The ongoing renaissance plans will take the trail system many steps beyond what exists today. “Although we have not technically opened some of the newer trails along the tramway, people can still walk many parts of it,” said Mayor Spellman. “In a few years – when the trail system is completed – you will be able travel along the old Gilpin County tramway near the top of Bates Hill, then hike or bike down to reach Gregory Street.”
Within the next five years, Black Hawk plans to finish parts of the trail system and former tramway path on Maryland Mountain and extend it down to Gregory Street. Spellman said current plans include converting the old Briggs parking lot on Gregory Street into another trailhead with parking. The Briggs lot was the site of a medical clinic a few years ago but currently is being used as the equipment and storage depot for the Gregory Street Plaza construction project.
Hikers who need a potty break at the anticipated Gregory Street trailhead will be able to use bathroom facilities currently under construction in the “Bunk House,” a small building adjoining the Bobtail Mine – and just across the street from the Briggs lot.
The mayor said the city is working to acquire discontinued mining-claim properties on the north side of Gregory Hill, near the Red Dolly Casino and the Gregory Point buildings (formerly known as the Mountain City buildings). Once that occurs, the future plans include developing hiking and biking trails from across Gregory Street (near the Brigg’s lot future trailhead) to the top of Gregory Hill, where it will reach Hawk’s Landing, Artisans’ Point and the Lake Gulch Whiskey Resort.
Outdoor enthusiasts who like the adventure that mountain biking and hiking offers should help bring a younger demographic to Black Hawk. “Bikers can be risk-takers,” according to Mayor Spellman. After a busy day on the trails, they can get refreshments at Artisans’ Point or take advantage of other offerings in town.” People will certainly want to take the tours of the distilleries and visit the historic Gregory Street Plaza.”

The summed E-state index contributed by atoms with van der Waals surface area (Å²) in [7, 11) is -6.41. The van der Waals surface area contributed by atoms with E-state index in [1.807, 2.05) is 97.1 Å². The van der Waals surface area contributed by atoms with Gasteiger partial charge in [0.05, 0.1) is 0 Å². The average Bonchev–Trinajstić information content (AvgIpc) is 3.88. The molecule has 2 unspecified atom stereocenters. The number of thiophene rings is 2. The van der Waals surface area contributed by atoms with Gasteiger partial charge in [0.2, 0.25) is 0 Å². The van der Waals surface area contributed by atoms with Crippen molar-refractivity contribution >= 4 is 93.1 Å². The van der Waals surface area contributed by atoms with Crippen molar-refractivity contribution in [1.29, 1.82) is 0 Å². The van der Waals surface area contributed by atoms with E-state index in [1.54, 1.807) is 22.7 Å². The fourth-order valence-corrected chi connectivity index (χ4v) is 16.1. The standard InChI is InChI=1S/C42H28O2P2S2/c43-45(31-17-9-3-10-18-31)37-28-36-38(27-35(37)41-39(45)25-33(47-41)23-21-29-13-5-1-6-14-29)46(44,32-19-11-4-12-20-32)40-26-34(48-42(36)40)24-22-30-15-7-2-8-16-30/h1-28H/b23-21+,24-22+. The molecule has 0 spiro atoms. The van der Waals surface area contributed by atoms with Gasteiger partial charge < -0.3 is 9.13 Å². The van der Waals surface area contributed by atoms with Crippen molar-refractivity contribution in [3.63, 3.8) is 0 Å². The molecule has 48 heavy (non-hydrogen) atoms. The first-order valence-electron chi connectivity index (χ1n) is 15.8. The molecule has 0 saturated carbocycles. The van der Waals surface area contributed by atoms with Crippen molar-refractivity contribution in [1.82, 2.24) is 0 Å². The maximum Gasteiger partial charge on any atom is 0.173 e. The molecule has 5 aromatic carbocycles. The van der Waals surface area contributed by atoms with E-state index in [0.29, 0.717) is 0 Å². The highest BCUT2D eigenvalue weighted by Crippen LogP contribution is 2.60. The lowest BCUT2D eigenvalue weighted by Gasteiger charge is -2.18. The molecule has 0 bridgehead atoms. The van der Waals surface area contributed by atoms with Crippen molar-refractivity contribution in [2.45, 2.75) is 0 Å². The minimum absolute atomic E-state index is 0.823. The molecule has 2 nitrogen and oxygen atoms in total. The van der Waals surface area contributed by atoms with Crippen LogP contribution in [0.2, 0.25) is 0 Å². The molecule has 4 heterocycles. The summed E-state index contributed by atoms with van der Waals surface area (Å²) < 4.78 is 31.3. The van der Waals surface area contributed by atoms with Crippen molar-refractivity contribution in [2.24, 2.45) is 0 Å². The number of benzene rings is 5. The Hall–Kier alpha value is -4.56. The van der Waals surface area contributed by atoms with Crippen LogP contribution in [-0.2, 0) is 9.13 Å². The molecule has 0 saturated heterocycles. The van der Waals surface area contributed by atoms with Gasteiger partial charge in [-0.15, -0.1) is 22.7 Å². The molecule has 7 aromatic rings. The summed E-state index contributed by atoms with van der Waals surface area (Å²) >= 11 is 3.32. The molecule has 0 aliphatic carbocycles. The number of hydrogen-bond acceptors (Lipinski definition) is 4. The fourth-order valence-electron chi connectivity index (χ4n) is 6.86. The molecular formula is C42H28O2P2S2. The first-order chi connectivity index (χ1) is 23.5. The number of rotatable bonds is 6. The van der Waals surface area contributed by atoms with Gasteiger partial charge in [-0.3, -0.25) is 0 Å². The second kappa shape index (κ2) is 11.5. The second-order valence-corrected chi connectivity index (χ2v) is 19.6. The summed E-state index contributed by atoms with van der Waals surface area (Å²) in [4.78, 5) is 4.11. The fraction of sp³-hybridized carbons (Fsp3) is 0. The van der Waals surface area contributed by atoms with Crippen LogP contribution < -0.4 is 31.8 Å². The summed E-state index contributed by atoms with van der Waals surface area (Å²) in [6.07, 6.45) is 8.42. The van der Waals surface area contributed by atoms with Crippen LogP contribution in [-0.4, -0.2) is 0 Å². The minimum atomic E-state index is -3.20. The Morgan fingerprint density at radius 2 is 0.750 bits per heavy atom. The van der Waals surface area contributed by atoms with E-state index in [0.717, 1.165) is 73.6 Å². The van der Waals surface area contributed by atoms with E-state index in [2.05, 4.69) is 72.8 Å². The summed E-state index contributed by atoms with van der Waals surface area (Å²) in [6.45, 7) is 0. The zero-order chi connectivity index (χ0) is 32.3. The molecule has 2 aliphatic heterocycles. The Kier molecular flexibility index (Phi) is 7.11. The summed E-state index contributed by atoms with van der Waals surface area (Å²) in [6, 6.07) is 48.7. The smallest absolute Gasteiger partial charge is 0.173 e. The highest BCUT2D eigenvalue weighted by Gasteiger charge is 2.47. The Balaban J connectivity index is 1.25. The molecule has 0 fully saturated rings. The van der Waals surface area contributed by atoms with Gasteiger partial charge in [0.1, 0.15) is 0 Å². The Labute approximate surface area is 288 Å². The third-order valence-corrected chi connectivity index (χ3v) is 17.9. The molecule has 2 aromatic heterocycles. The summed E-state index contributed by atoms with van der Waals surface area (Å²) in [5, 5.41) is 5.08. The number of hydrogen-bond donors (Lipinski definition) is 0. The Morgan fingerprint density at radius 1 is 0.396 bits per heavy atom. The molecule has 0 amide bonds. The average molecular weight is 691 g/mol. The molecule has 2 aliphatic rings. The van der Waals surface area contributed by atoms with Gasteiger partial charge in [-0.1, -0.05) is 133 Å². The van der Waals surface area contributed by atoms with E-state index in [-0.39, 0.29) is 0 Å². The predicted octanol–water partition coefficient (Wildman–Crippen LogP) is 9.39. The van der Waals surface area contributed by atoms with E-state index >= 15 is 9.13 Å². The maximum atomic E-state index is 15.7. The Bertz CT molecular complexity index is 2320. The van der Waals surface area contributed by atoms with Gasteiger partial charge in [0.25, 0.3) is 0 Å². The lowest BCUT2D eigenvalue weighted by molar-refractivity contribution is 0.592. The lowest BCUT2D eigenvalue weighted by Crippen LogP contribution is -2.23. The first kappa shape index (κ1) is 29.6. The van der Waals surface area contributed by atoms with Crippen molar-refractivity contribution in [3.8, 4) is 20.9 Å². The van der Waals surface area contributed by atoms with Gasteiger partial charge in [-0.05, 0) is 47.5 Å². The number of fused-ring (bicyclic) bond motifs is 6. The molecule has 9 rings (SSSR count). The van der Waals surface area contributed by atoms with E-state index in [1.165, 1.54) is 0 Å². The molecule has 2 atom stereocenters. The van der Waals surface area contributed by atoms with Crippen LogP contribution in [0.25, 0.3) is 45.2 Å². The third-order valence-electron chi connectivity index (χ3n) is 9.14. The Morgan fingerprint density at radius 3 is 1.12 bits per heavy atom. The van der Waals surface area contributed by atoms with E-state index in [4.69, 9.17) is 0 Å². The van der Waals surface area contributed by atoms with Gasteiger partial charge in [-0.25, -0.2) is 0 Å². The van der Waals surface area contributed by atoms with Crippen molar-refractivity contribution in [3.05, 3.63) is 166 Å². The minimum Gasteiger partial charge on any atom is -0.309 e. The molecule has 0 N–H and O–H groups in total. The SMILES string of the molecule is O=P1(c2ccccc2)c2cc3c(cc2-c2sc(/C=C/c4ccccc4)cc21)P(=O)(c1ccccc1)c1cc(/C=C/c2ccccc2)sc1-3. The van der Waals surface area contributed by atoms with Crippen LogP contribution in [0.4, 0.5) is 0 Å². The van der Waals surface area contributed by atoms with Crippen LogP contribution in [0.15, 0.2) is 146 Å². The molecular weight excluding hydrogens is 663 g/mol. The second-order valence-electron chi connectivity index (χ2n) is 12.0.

“We actually think we’re going to get a younger demographic that will hike or mountain bike. “We’re still primarily going to be geared for those 21 and over, although some people younger than that may want to hike or bike on our trails,” Spellman explained.
“Some of the people who are downhill mountain bikers are risk-takers. That risk-taking may translate over to gaming – they’re not going to sit in front of a slot machine. However, put them at a craps table, baccarat, poker or blackjack; that’s right up their alley as risk takers,” Mayor Spellman said. “This is not going to occur overnight. However, with the casinos’ participation, we’re pretty confident we can cultivate some new types of visitors for Black Hawk.”
Black Hawk City Manager Stephen Cole, who was the city’s police chief for 13 years before stepping into his current post three years ago, has been working closely with the mayor, council, casino operators and potential new business owners to assist with the community’s ongoing renaissance. Said Cole, “This is pretty exciting stuff.”
The Hidden Treasure Trailhead has garnered much interest from outdoor enthusiasts in the past 10 months. Social media sites have given positive ratings to the facility and given it widespread attention to hiking and mountain biking aficionados. On many occasions this season, the trailhead parking lot has been completely filled, causing additional visitors to park down the street in an unpaved lot.
(The Gregory Street Plaza project and other aspects of Black Hawk’s ongoing renaissance will be discussed in upcoming installments of this series.)